A quiet week at the Pole—but that doesn’t mean that nothing happened. First of all, look at that sky! Lots of stars and swirling auroras, but also a bright rising moon make for a very picturesque setting.
Since the moon was down last week, many winterovers—including IceCube’s—were outside braving the (extreme) cold, looking to catch some good shots of the Milky Way or the aurora australis, also known as the southern lights.
How does slow equal fast? Well, apparently for fire rescue teams, slow mean smooth, and smooth means fast. Last week, the teams competed for time in donning their gear and saving colleagues from across the gym.
IceCube’s winterovers just sat down to take in the view after finishing up some outdoor IceAct snow accumulation measurements. It was a view worth sitting down for. But for a relatively quiet week at the Pole, they still found themselves with plenty to do.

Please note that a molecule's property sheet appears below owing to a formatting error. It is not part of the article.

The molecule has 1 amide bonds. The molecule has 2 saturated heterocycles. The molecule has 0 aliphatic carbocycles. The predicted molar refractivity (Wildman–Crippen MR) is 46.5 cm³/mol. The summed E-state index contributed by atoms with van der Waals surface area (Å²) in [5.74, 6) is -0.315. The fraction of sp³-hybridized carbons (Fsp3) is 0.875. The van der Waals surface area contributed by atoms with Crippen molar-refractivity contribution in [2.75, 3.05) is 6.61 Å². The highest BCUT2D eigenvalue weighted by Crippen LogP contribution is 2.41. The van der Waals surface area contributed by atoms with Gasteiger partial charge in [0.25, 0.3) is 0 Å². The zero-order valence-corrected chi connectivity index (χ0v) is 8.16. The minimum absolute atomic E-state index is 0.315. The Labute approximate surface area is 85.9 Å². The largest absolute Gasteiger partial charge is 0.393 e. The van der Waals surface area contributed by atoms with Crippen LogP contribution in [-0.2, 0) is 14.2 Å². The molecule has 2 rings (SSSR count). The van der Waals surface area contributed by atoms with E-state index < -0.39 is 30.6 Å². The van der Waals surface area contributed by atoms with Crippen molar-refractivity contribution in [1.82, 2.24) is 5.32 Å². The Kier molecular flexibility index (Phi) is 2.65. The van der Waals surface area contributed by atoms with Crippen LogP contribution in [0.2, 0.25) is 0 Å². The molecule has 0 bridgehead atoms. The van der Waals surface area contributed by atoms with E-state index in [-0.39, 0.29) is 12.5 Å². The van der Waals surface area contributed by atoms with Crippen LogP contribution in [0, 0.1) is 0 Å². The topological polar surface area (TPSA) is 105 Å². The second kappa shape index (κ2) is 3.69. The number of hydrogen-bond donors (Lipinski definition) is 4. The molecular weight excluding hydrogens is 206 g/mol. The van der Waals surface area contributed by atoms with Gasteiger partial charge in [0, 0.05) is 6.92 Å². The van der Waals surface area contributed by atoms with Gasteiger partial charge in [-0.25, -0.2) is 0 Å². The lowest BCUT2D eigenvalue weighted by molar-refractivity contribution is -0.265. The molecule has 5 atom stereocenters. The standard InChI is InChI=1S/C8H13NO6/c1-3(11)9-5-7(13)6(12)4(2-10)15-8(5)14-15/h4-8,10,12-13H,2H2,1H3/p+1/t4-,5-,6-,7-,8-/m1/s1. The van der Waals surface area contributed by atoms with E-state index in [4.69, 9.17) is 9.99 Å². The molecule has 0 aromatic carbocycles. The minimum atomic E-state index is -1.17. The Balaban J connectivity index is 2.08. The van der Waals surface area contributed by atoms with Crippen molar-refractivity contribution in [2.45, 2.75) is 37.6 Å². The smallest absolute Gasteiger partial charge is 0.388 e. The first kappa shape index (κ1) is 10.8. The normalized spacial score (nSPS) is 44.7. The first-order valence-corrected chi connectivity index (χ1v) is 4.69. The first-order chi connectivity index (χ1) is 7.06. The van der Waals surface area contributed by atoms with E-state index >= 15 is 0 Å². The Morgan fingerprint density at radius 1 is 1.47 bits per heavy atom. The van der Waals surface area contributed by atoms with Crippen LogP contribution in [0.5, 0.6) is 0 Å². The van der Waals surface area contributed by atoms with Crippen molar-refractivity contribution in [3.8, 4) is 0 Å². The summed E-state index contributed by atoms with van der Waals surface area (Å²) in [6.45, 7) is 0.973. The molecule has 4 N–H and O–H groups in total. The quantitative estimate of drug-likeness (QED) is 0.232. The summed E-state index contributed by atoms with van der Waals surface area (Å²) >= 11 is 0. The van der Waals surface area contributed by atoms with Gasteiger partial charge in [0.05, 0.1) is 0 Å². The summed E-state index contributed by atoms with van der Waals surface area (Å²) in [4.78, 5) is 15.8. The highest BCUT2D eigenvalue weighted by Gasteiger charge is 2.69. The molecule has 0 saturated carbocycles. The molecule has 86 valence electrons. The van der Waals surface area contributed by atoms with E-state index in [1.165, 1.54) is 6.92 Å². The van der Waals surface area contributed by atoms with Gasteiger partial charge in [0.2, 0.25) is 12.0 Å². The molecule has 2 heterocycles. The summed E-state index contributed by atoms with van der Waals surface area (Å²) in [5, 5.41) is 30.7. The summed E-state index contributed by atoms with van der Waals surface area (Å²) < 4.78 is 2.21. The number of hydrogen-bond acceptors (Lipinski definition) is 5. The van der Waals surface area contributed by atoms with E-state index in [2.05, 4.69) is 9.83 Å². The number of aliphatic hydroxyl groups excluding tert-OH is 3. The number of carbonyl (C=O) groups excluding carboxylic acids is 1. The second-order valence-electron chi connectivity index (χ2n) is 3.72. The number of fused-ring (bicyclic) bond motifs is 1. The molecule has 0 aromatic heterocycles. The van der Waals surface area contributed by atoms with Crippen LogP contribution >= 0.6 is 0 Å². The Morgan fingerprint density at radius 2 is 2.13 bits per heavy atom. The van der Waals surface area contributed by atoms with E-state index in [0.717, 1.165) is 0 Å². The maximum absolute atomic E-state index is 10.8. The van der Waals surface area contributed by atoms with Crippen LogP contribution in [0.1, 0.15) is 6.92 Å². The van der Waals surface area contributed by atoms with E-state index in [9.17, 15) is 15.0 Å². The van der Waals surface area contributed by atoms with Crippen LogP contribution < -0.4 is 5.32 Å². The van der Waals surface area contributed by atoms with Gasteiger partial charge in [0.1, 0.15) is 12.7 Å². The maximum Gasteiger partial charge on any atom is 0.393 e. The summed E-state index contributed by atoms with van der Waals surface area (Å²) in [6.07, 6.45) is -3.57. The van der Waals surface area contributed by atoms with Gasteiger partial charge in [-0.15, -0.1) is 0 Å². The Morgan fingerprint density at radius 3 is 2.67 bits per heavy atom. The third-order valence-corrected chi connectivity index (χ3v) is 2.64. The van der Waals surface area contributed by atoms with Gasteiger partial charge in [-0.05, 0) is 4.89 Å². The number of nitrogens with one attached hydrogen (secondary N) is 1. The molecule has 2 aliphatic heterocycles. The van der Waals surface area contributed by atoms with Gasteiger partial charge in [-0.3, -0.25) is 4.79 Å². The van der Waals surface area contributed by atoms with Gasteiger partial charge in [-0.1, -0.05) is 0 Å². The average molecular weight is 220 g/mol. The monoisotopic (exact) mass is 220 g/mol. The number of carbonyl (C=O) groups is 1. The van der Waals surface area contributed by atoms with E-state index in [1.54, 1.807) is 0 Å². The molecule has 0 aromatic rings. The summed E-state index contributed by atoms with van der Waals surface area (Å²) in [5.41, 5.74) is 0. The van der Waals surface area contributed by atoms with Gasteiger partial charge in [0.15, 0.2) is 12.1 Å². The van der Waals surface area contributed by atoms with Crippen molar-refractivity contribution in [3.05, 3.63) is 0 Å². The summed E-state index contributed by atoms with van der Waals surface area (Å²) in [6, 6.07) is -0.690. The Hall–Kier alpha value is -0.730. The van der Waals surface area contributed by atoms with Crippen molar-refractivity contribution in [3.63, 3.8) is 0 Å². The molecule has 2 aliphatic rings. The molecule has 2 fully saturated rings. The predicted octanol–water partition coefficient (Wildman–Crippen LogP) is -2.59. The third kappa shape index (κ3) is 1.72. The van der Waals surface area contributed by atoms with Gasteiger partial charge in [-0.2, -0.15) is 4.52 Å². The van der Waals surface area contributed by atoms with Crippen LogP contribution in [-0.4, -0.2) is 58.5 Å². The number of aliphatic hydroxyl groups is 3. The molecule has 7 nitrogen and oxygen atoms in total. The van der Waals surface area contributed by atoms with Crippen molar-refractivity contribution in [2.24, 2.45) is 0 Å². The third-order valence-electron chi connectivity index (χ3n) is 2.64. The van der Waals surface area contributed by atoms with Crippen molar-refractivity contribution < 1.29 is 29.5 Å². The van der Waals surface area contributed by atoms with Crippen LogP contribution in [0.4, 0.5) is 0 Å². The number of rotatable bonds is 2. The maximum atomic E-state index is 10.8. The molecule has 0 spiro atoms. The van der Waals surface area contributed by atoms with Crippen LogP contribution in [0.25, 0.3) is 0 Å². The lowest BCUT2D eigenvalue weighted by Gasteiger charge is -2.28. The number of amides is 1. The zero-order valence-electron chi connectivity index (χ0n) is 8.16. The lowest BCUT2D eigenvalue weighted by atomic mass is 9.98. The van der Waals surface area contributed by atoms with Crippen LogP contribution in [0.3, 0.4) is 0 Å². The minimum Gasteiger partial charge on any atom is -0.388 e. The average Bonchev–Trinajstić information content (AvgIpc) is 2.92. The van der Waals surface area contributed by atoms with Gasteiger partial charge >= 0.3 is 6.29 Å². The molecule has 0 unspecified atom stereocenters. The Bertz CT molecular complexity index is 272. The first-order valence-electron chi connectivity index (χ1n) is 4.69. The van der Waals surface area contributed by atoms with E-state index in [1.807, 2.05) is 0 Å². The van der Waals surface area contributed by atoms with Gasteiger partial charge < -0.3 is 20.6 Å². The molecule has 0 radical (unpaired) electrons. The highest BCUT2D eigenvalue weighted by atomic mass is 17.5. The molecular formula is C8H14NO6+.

The extreme environment of the South Pole poses numerous challenges for those who work there, especially during the winter. One difficulty is simply dealing with things that break. You can’t just order a replacement online.
It’s not the first aurora of the season, but it is the first one to be captured on camera by IceCube winterover Kathrin—a pretty, swirling aurora along the horizon, with a bright moon illuminating the icy surface from above.
The sky was still bright enough last week to take a photo of an ozone balloon launch, the first one to send up a special plastic balloon in the hopes of a better survival as it ascends in the cold atmosphere.
There’s still just a bit of sunlight lingering, as seen in the image at top—what’s not so easily discernible in the image are the stars, but the winterovers report having seen them for the first time in months.